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Ventura County | THE WOLF FIRE

Crews Try to Slow Blaze

Firefighting: Heavy equipment will be used today to cut breaks in the protected wilderness to halt advancing flames.

June 06, 2002|TIMOTHY HUGHES | TIMES STAFF WRITER

Bracing for strong winds and high temperatures through the weekend, firefighters will use bulldozers today to cut firebreaks through protected wilderness to slow a 10,644-acre wildfire north of Ojai before it can threaten the Sespe Condor Sanctuary.

Using bulldozers to carve a six- to-10-mile fire line at the southern end of the Sespe Wilderness in the Los Padres National Forest signals a more aggressive strategy as firefighters struggle to control a fire that some fear could burn for weeks.

Heavy machinery is usually prohibited by federal restrictions protecting sensitive wildlife habitat.

"We're still trying to set up some kind of perimeter to somehow stop this thing," said state Firefighter Bill Rodat, one of 1,600 firefighters called up from across the country to battle the fire.

By nightfall, the blaze was 15% contained. One firefighter was treated for dehydration.

The cause of the 5-day-old Wolf fire, which has already cost state and county agencies more than $3.5 million, has not been determined.

But sources familiar with the investigation said Wednesday that people shooting weapons near the Wolf Grill off California 33, about 12 miles from Ojai, may have sparked the blaze.

Several members of a bicycling tour group said they saw people shooting at an abandoned car in the area shortly before the fire started Saturday afternoon. Merrick Cohn, 32, of Camarillo said he heard shots and then saw smoke coming from the area near the restaurant.

"I kept seeing [fire investigators] say they didn't know why it started, and I knew why it started," Cohn said. "I figured everyone did."

Meanwhile, triple-digit temperatures, dry conditions and 22 mph wind gusts fed a wildfire that threatened ranch homes in Saugus in Los Angeles County on Wednesday.

But fire officials said brush-clearance efforts spared most of those residences from damage. One house was reported destroyed.

The blaze was reported at 2:40 p.m. near the 23100 block of Piute Court and has burned through 3,500 acres of brush.

More than 300 firefighters with the U.S. Forest Service and Los Angeles County Fire Department initially clustered around 10 houses in the San Francisquito Canyon region, fighting the blaze with the aid of four water-dropping helicopters and two fixed-wing air tankers.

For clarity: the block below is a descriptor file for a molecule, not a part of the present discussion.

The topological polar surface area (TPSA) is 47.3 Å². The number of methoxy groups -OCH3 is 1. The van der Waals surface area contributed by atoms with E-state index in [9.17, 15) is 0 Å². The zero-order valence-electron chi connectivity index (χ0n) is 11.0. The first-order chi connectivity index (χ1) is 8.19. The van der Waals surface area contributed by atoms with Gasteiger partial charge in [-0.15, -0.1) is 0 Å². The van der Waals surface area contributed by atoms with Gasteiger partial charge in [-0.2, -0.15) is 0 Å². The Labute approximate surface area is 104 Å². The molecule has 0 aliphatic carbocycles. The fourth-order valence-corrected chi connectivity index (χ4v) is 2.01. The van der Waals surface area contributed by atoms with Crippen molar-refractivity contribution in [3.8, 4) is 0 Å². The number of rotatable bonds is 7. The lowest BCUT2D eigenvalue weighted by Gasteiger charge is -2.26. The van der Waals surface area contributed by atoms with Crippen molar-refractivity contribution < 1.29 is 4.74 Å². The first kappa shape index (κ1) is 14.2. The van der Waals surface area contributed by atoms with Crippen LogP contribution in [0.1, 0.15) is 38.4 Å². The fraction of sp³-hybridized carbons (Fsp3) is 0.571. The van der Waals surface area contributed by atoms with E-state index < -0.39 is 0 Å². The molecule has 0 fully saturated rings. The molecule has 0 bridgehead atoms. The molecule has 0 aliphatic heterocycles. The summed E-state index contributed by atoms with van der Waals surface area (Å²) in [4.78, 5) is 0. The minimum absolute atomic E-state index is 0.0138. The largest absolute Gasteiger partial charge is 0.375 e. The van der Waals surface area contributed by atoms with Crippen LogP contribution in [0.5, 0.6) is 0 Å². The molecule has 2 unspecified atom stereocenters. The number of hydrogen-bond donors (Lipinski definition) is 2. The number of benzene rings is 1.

Two days after a brush fire burned 125 acres in Angeles National Forest in Susana Canyon north of Azusa, spots of the singed land began burning again Wednesday afternoon, said Kathy Peterson, spokeswoman for the Forest Service. Fire crews who were already monitoring the scene kept the fire from spreading further, Peterson said.

Also, Peterson said, about three to five acres near the Pyramid Reservoir in Angeles National Forest burned Wednesday afternoon. And in the San Bernardino National Forest, two big blazes were under control, with one 90% contained and the other nearly completely controlled.

The Arrowhead fire, which officials believe could have been started by firefighters on a training exercise, consumed 2,688 acres and destroyed four storage buildings, a trailer, bathhouse and a commercial building. The blaze, which so far has cost $2.4 million to fight and could reach $4 million, was 90% contained Wednesday night, said Ruth Wenstrom of the U.S. Forest Service.

To the south, the Bee fire near Hemet was contained Monday and was expected to be completely controlled by 6 p.m., Wenstrom said. It burned 432 acres.

In Ventura County, tanker planes and helicopters continued their air assault on the region's largest fire, which cast a yellow and orange cloud over much of the area while raining ashes.

Although the condor sanctuary remains roughly 20 miles from the blaze, officials said that could quickly change if winds shift to the southeast. That is the main reason for using the bulldozers to cut a fire line through the Sespe Wilderness, they said.

"The primary reason is to keep the fire out of the condor sanctuary," said Aaron Gelopter, a member of an elite firefighting team that took over directing fire coverage Wednesday.

From his post in a remote section of Rose Valley, 1 1/2 miles south of the fire's head, state firefighter Rodat spent the day Wednesday directing a small squadron of Bell 250 helicopters as they swooped low to scoop water from a pond before heading back.

"It's totally inaccessible up there," Rodat said.

A winding section of California 33 between Wheeler Springs on the south and Lockwood Valley Road on the north will remain closed at least until Monday, officials said. Residents of the Howard Creek area about a mile from the wildfire stayed close to their homes Wednesday.

A day after the Wolf fire scorched the 7,000-foot Pine Mountain Ridge, it continued on an eastern path with an expanding front line that had stretched to at least four football fields wide.

Fueled by miles of pine trees and thick chaparral brush left bone dry by last winter's lack of rain, flames in some spots leaped more than 100 feet in the air, firefighters said.

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